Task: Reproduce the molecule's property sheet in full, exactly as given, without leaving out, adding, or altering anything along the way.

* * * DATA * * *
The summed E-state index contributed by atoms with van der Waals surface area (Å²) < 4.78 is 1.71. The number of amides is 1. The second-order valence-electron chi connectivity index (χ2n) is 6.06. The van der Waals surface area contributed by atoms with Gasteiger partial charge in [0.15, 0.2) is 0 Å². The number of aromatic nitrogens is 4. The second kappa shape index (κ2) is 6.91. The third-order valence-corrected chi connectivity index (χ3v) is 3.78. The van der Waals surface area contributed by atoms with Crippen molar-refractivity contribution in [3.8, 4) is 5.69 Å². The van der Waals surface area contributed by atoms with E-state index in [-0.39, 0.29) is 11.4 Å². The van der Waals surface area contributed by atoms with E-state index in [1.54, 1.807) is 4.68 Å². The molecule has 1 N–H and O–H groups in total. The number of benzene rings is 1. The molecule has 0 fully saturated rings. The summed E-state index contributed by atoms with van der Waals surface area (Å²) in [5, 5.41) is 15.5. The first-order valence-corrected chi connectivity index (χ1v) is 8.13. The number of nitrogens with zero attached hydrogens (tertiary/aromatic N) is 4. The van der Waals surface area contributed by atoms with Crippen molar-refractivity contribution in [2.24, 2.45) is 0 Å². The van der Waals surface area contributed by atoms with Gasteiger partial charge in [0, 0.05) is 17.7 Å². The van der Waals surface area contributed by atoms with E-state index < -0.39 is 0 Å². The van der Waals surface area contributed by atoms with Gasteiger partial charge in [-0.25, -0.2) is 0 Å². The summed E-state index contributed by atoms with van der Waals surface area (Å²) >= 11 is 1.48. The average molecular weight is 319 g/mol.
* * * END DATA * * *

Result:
The summed E-state index contributed by atoms with van der Waals surface area (Å²) < 4.78 is 1.71. The number of amides is 1. The second-order valence-electron chi connectivity index (χ2n) is 6.06. The van der Waals surface area contributed by atoms with Gasteiger partial charge in [0.15, 0.2) is 0 Å². The number of aromatic nitrogens is 4. The second kappa shape index (κ2) is 6.91. The third-order valence-corrected chi connectivity index (χ3v) is 3.78. The van der Waals surface area contributed by atoms with Crippen molar-refractivity contribution in [3.8, 4) is 5.69 Å². The van der Waals surface area contributed by atoms with E-state index in [-0.39, 0.29) is 11.4 Å². The van der Waals surface area contributed by atoms with E-state index in [1.54, 1.807) is 4.68 Å². The molecule has 1 N–H and O–H groups in total. The number of benzene rings is 1. The molecule has 0 fully saturated rings. The summed E-state index contributed by atoms with van der Waals surface area (Å²) in [5, 5.41) is 15.5. The first-order valence-corrected chi connectivity index (χ1v) is 8.13. The number of nitrogens with zero attached hydrogens (tertiary/aromatic N) is 4. The van der Waals surface area contributed by atoms with Crippen molar-refractivity contribution in [2.24, 2.45) is 0 Å². The van der Waals surface area contributed by atoms with Gasteiger partial charge in [0, 0.05) is 17.7 Å². The van der Waals surface area contributed by atoms with E-state index < -0.39 is 0 Å². The van der Waals surface area contributed by atoms with Gasteiger partial charge in [-0.25, -0.2) is 0 Å². The summed E-state index contributed by atoms with van der Waals surface area (Å²) >= 11 is 1.48. The average molecular weight is 319 g/mol.